Migraines For Dummies
Besides a side-splitting headache, a variety of symptoms can occur when you have a migraine. Identifying common migraine signs will help: determine triggers (causes), create a plan to prevent migraines, and recognize warning signals that require medical attention. Steer clear of migraine myths so they don't hinder your diagnosis and treatment
Common Signs of a Migraine
Headaches aren't the only symptom of migraines. Migraines are an umbrella for multiple symptoms, and everyone experiences a migraine a little bit differently. How do you know you have a migraine? The following are the hallmarks of a migraine headache:
A drooping eyelid (more common in cluster headaches but it can happen in migraines)
Cold hands and feet or feeling hot all over
Flushed or pale face or a very red face
Frequent, regular headaches
Moderate to severe pain
Pain lasts several hours to three days
Throbbing pain on one or both sides of the head
Feeling better after sleeping
Associated symptoms include nausea, vomiting, visual disturbances, sensitivity to loud noises and light, and feeling depressed.
Common Migraine Triggers
Whether internal or external, anything that sets a migraine attack in motion is a trigger. Take a look at the following categories of common migraine instigators so you can track potential triggers for your headaches and steer clear of them in the future:
Environment: Weather changes, high altitude, bright lights, fluorescent lighting, strong odors
Food and drink: Alcohol, MSG, aged cheese, nitrites, skipped meals
Hormones: Menstruation, menopause, hormone replacement therapy, birth control pills
Sleep: Irregular sleep patterns, excessive or too little sleep, sleep disorders
Odds and ends: Stress, fatigue, certain prescription drugs
Steps to Prevent Migraines
If you're sick of dealing with migraines you need to develop a plan to prevent them. The steps to getting and staying as migraine-free as possible are:
See your doctor for evaluation and treatment.
Identify triggers and avoid them.
Find medications that work and use them properly.
Find a type of exercise that doesn't cause migraines for you and do it regularly.
Migraine Warning Signs
Whether you've been dealing with migraines for some time or you've never experienced one, make yourself aware of the symptoms that require medical attention. Severe headaches should not be taken lightly, if you experience any of the following symptoms, see a doctor as soon as possible:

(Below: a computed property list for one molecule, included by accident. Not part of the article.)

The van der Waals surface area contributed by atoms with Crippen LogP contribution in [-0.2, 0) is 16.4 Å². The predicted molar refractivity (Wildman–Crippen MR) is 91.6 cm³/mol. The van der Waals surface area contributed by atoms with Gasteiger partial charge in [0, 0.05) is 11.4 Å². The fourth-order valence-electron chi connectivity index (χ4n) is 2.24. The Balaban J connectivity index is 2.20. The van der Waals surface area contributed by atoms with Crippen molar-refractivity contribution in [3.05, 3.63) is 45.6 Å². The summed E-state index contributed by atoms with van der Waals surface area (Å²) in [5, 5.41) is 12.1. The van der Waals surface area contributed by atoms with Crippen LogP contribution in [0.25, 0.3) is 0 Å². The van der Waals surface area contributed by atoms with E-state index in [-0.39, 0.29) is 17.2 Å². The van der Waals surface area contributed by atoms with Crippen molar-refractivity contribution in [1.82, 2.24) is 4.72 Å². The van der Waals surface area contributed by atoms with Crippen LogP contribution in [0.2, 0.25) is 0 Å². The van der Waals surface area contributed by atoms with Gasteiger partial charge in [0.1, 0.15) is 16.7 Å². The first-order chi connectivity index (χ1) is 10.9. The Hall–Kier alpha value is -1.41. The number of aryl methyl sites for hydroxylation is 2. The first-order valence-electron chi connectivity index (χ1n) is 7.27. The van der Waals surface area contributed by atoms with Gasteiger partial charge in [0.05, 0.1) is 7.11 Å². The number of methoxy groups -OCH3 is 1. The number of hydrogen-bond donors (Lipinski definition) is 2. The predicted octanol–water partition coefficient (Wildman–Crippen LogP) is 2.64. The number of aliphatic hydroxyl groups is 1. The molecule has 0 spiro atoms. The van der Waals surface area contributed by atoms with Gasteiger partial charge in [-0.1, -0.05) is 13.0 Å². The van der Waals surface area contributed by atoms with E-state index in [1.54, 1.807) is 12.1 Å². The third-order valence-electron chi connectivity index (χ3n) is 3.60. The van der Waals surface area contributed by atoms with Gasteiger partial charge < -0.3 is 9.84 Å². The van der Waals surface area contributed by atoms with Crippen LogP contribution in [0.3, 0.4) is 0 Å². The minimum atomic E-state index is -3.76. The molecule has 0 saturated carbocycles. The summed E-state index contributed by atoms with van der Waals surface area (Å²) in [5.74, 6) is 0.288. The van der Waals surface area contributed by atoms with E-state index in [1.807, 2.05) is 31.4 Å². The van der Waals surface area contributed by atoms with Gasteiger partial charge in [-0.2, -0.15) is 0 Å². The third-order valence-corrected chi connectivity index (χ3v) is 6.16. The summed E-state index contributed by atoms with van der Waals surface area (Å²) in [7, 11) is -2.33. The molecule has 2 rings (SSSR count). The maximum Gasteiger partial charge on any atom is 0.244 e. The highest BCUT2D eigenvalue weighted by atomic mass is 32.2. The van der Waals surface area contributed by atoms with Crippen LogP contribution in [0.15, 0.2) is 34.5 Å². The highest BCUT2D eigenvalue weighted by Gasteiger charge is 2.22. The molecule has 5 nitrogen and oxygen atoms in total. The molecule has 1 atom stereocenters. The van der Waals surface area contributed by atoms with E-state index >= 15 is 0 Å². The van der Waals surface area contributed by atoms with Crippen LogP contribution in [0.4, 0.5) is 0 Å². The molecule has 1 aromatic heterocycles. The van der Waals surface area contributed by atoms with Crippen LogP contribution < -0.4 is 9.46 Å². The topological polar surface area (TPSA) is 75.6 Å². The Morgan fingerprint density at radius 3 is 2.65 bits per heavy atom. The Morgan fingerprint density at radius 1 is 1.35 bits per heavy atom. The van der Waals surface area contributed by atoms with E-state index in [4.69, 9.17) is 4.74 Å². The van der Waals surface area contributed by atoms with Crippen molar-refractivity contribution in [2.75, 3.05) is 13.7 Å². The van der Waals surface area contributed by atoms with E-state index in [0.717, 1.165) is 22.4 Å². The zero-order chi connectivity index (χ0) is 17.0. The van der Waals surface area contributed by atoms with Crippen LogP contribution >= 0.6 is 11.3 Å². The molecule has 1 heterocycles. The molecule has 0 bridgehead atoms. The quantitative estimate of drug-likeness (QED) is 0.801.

A headache accompanied by a stiff neck, fever, or rash.
A headache that strikes like a thunderclap - very suddenly and very painfully.
First-ever headache after age 50.
Headaches getting worse and more frequent.
Headaches brought on by exertion.
You faint, lose your vision, or have coordination problems with a headache.
You have a family history of brain aneurysms and you're having headaches.
You recently had a head injury, and now you're having headaches.
You're having bad headaches, and you have certain medical conditions such as cancer, AIDS, diabetes, high blood pressure.
You have weakness in your arm(s) and/or leg(s), numbness, slurred speech, breathing difficulty, and/or vision problems.
Debunking Migraine Myths
Falling into the trap of migraine myths can prevent people from being diagnosed and treated properly. Migraines are valid problems. Migraine myths abound and some of the following are the more common misconceptions and the real story:
Your doctor would have already told you if you actually had migraines. Not necessarily! Sometimes migraines can be hard to diagnose. You need to tell your health care provider the specific symptoms associated with your headaches.
Your migraines are all in your head. Not so! A migraine is a biological illness that can cause great deal of pain.
Doctors know what causes migraines. No, they don't! But many headache experts believe that a disturbance in brain chemicals is the source of migraine development.
If you're a migraineur, every headache you get is a migraine. Nope! Migraine sufferers can have other kinds of headaches as well.
Children don't get migraine headaches. Yes, they do! Apparently, even some babies suffer from migraines.
You can't be having migraines because you don't have auras (the visual disturbances, such as zigzag or flashing lights). Not true! Many people who have migraines don't experiences auras.
You're stuck with suffering head pain from migraines because they're rarely treated successfully. Wrong! Most migraine sufferers who seek help discover medications and lifestyle changes that really help ease their suffering and make headaches less frequent.